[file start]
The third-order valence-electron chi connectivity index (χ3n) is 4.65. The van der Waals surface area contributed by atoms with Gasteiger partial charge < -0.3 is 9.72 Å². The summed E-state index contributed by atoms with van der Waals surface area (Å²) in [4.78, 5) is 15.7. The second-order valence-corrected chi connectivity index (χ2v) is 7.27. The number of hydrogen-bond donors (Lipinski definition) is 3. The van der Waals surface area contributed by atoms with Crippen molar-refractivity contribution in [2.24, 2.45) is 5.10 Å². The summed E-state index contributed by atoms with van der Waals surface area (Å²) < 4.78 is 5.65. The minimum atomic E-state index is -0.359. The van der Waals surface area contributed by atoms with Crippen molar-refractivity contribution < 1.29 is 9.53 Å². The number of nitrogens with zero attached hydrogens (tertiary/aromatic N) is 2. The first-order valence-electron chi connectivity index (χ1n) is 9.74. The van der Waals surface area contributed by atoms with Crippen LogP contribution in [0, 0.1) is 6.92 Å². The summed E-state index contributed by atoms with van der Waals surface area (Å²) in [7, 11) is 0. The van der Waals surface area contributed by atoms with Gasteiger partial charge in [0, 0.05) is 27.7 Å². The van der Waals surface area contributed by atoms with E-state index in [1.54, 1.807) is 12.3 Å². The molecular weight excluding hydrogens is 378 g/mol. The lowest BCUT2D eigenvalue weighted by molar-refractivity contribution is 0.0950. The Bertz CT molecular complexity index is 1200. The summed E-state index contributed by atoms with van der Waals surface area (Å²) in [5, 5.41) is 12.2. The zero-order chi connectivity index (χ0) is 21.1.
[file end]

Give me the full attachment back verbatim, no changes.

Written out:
The third-order valence-electron chi connectivity index (χ3n) is 4.65. The van der Waals surface area contributed by atoms with Gasteiger partial charge < -0.3 is 9.72 Å². The summed E-state index contributed by atoms with van der Waals surface area (Å²) in [4.78, 5) is 15.7. The second-order valence-corrected chi connectivity index (χ2v) is 7.27. The number of hydrogen-bond donors (Lipinski definition) is 3. The van der Waals surface area contributed by atoms with Crippen molar-refractivity contribution in [2.24, 2.45) is 5.10 Å². The summed E-state index contributed by atoms with van der Waals surface area (Å²) < 4.78 is 5.65. The minimum atomic E-state index is -0.359. The van der Waals surface area contributed by atoms with Crippen molar-refractivity contribution < 1.29 is 9.53 Å². The number of nitrogens with zero attached hydrogens (tertiary/aromatic N) is 2. The first-order valence-electron chi connectivity index (χ1n) is 9.74. The van der Waals surface area contributed by atoms with Crippen LogP contribution in [0, 0.1) is 6.92 Å². The summed E-state index contributed by atoms with van der Waals surface area (Å²) in [7, 11) is 0. The van der Waals surface area contributed by atoms with Gasteiger partial charge in [0, 0.05) is 27.7 Å². The van der Waals surface area contributed by atoms with E-state index in [1.54, 1.807) is 12.3 Å². The molecular weight excluding hydrogens is 378 g/mol. The lowest BCUT2D eigenvalue weighted by molar-refractivity contribution is 0.0950. The Bertz CT molecular complexity index is 1200. The summed E-state index contributed by atoms with van der Waals surface area (Å²) in [5, 5.41) is 12.2. The zero-order chi connectivity index (χ0) is 21.1.